"The Kremling gang will take over the World with this thing!"
― King K. Rool in DK: Jungle Climber

King K. Rool is the main antagonist of the Donkey Kong franchise. He is a large Kremling crocodile with a gold crown, he rules over the Kremling Krew and tries to take over Donkey Kong Island. King K. Rool attempted to steal Kong Family members along with Donkey Kong's Banana Hoard. He went by the alias of Kaptain K. Rool being pirate themed in Donkey Kong Country 2: Diddy's Kong Quest and Donkey Kong Land 2 while in Donkey Kong Country 3: Dixie Kong's Double Trouble! and Donkey Kong Land III he went by the alias of Baron K. Roolenstein, which is mad scientist themed.


Physical appearance

King K. Rool is an extremely obese Kremling who, in older games, encases his belly in golden armor. However, in more recent games such as Mario Super Sluggers, K. Rool's belly has no gold on it and simply has a fleshy texture. His face consists of having a large, crocodile-like snout with 8 top-teeth, each one being bigger the closer they are to his nose. his 4 bottom teeth are smaller than any of his top teeth and remain the same size. His two eyes are different from each other, as his right eye is simply a cartoony-looking oval shaped eye with a dotted pupil. His left eye though is much larger and is bloodshot, giving it a much more red appearance. On top of his head, King K. Rool wears a golden crown with circular figures on the tips. His crown was much larger in the older games with much more tips, but in recent games, his crown is smaller with less tippings. He also wear's a large, red cape with a yellow pattern on it. Strangely, in Super Smash Bros. Ultimate, his cape is torn. Is cape is attatched to him by a greenish-blue hexagonal gem. His wrists have golden bands on them.


As his name (a pun on "cruel") may imply, K. Rool is often bossing his minions through threats and intimidation, often punishing them severely when they fail. K. Rool's personality could be best described as: extremely manipulative, highly insensitive, very hateful, sadistic, baleful, cunning, wrathful, power-hungry, tyrannical, brutal, greedy, truculent, pompous and failure intolerant. Even his most powerful followers seem to fear his wrath, as displayed in Donkey Kong 64 when his subtle display of anger results in Army Dillo fainting on the spot. He doesn't seem to respect his henchmen, particularly the Kritters due to their incompetence, although he does seem to have significantly more respect for his Klaptraps and uses them to push his minions around despite them being smaller. In Mario Super Sluggers, he calls brown Kritter "the dirty under-belly of the Kremling Krew". Despite all of this, however, he and the Kritters have good chemistry with each other in Mario Super Sluggers.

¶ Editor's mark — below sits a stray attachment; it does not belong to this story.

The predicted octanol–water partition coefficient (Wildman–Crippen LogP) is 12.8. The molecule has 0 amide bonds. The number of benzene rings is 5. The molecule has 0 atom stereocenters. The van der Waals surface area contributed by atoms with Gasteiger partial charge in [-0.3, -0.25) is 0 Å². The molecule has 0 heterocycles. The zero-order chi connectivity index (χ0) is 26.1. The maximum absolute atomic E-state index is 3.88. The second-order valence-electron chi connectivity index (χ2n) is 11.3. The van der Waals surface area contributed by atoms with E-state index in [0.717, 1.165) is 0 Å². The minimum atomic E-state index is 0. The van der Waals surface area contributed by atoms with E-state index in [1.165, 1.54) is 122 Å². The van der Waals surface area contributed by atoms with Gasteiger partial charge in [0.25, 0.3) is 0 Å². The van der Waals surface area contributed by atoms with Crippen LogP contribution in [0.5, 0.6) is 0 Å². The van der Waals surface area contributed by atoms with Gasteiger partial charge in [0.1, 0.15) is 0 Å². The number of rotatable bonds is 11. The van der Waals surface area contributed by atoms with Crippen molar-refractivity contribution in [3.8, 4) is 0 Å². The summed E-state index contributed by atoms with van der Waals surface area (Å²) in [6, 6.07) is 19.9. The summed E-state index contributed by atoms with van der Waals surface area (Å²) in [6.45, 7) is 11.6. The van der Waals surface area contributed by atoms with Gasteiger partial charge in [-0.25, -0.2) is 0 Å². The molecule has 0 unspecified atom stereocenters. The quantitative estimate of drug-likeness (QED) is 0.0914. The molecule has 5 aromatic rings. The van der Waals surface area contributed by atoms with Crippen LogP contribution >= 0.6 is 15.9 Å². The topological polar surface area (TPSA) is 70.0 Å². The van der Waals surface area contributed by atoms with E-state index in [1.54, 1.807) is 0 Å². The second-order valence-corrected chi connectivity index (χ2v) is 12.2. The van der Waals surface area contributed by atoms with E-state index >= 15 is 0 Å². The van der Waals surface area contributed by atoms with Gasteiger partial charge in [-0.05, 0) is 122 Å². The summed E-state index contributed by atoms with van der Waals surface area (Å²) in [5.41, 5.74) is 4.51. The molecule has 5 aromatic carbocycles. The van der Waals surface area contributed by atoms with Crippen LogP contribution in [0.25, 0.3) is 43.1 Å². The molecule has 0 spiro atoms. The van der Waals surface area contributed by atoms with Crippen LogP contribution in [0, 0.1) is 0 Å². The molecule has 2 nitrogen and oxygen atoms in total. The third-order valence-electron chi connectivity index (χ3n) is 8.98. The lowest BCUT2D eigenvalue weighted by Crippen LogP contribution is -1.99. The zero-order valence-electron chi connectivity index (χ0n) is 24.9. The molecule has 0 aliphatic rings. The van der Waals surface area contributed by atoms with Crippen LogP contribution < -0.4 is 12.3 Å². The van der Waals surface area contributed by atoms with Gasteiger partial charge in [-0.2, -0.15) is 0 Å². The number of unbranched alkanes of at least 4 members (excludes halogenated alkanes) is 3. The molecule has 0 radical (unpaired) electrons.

K. Rool is also a somewhat dirty and dangerous fighter. He fakes defeat, often collapsing in the middle of combat and making it seem like he has been defeated, only to rise seconds later and begin fighting again.

He seems to hate the Kongs, calling them "filthy apes" and "monkey brains". Because of his greed, he doesn't treat his own soldiers better, whom sometimes appear to be loyal to him regardless.

Both Donkey Kong 64 and Super Smash Bros. Melee imply that K. Rool is somewhat insane and demented. This instability might have been shown in Donkey Kong 64 when the Kongs made it to Hideout Helm. The level intro cutscene shows K. Rool panicking and starting the countdown to fire the untested Blast-O-Matic, despite warnings that the machine could backfire, thus killing the Kremlings and K. Rool himself as well. The final battle of Donkey Kong 64 also showed him to be somewhat of a showboater, constantly showing-off and making taunting gestures, usually whenever he lands a hit on one of the Kongs.

K. Rool's greatest weakness is his own incompetence. It is very common for him to be defeated simply because he keeps making the same mistake in a fight, such as in Donkey Kong Country, when he keeps throwing his crown, allowing Donkey and Diddy to jump on his head. However, he does gain more competence later in his canonical appearances, such as when he became powerful enough to destroy an island.

The reasons for stealing DK and Diddy's Banana Hoard and kidnapping DK are not fully understood or consistent. According to Gregg Mayles (designer of Donkey Kong Country and the Banjo-Kazooie series) on's former "scribes" column, K. Rool's motivation for stealing the Banana Hoard is that he wants Donkey Kong and Diddy Kong to starve to death so that he can occupy their treehouse, though why he wishes to do so is even less fully understood since a small treehouse is nothing in comparison to his numerous lairs and hideouts (although it could be an example of his deep insanity), or the true reason could be is that he wishes to occupy the treehouse as an example of his conquest over Donkey Kong (the current ruler of Donkey Kong Island) and he now considers himself its new ruler by residing in the treehouse. Since Donkey Kong Country 2: Diddy's Kong Quest he seems to be motivated to destroy all Kongs and their island as revenge for what they did to his island kingdom of Crocodile Isle.